Miracle Question in Solution-Focused Brief Therapy

miracle-questions

What is a Miracle Question?

Miracle question technique is an intervention method used in the psychology literature and mainly in solution-focused brief therapy. This question is generally used in solution-focused brief therapy, and aims to answer what would be the best case scenario for the client when all of his problems are gone. Therefore, this question helps setting goals in the therapeutic process to make this best case scenario happen. It is an intervention method that helps clients reach hypothetical solutions to problems and dream the life they want to see after the therapy process.

History

In 1988, Steve de Shazer, a pioneer of the solution-focused brief therapy, started to conceptualize this intervention method and applies this question in his therapies.

Solution-Focused Brief Therapy

Solution-Focused Brief Therapy is a therapeutic approach developed by Steve de Shazer and Insoo Kim in 1980s. It is a future-focused and problem solving oriented approach.
Instead of delving into the past or finding the causes of the problems, SFBT focuses on finding solutions to current problems and correcting them. The aim of the therapy is to solve the problems the client is facing, and creating a peaceful mind. The client reaches self-awareness and self-acceptance through the therapeutic process. The focus of the SFBT is to create a change in problematic behavior. Because these behaviors are person and situation specific, the therapeutic process should be adapted for each individual uniquely to fit into the clients’ specific goals.
SFBT claims that the therapy process is a two-way street which requires both the therapist’s input and the client’s efforts. The therapist is not in a position to tell the clients what to do specifically in SFBT. Instead, the client is viewed as the expert of his life and should guide the therapist to identify what needs to be accomplished. Although the therapist is viewed as an expert in creating a context for a change in behavior, clients are the people who know their lives the best and therefore should contribute to the therapeutic approach.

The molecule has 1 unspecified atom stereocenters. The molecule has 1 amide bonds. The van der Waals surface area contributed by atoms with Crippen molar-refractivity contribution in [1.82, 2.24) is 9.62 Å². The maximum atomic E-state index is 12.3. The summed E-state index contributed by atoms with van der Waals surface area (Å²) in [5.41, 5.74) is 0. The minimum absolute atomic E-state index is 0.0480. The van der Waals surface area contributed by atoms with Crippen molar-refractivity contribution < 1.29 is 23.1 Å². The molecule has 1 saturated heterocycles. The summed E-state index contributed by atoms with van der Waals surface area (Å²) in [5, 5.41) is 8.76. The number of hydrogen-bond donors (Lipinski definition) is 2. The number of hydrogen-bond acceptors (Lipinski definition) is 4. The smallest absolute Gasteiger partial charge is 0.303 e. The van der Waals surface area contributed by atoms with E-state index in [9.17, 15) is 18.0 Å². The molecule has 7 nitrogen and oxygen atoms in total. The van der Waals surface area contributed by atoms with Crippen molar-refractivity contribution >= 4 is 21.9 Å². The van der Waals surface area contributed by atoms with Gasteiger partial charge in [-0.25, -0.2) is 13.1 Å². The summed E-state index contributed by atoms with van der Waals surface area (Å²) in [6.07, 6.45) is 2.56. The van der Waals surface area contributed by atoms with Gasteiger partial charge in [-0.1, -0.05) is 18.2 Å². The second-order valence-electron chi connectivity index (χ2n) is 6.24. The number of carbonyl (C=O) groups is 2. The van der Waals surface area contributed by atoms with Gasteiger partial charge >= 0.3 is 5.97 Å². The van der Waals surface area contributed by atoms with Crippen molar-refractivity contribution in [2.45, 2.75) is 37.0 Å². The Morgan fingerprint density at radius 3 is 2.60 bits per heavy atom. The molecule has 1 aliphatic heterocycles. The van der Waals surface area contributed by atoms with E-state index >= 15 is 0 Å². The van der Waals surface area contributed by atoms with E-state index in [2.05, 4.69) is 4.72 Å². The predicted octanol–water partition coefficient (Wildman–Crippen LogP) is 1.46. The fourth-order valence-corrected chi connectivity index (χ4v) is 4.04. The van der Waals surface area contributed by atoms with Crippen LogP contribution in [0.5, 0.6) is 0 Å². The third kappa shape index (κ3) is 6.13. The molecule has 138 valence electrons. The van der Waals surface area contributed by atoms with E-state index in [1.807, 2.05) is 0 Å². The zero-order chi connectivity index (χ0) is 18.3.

The Miracle Question

In the SFBT process, the therapist asks this question: 
“If a miracle happened overnight and this specific problem you have is solved, how would you know that it is solved? What would be different in your life?”
This miracle question requires the client to imagine a world where he does not have the problem that made him started the therapy process. This imagination exercise helps the client to be more hopeful, feel more confident and secure. Therapists who use the SFBT approach claim that there is more than viewing a problem, and it is doing the solution. Therefore, the question is about how we view the problems in our lives.
A good follow-up question to this miracle question to help focus more on the doing side of the problem would be:
“What would you do differently now that you don’t have this problem? 

How the Miracle Question Helps in the Therapy Process

Miracle Question helps clients to be more open to future possibilities. Clients consider a life where they don’t dwell on this specific problem; and by imagining this world, they can start taking the steps required to reach it. 
The question also helps the client by not being encouraged to look into the past and drown in regrets. 
The miracle question might be very beneficial when used in family counselling and marriage counselling. The individual answers this question, stating his ideal life and the ideal world. However, a couple might have different ideas of this ideal world. Family members can have different expectations of the future. They might even hear the others’ ideal outcome for the first time. Therefore, the miracle question can lay out the differences and can give a shared basis to work on.

Insoo Kim also suggests using the miracle question technique with children, but also stresses the importance of making the question simpler. Questions below help children to conceptualize their wants and needs better. 
“If there is a wand and with one flick, you can have whatever you want. You can be whoever you want. What would you do? Who would you be? What would you want to be changed?” 

For more topics on mental health, look here:

To read more on the miracle question and other SFBT techniques, look here:

https://www.psychologytoday.com/intl/blog/in-therapy/201001/cool-intervention-10-the-miracle-question

The best book on solution-focused brief therapy:

Solution-Focused Brief Therapy
A Handbook of Evidence-Based Practice
$39.25

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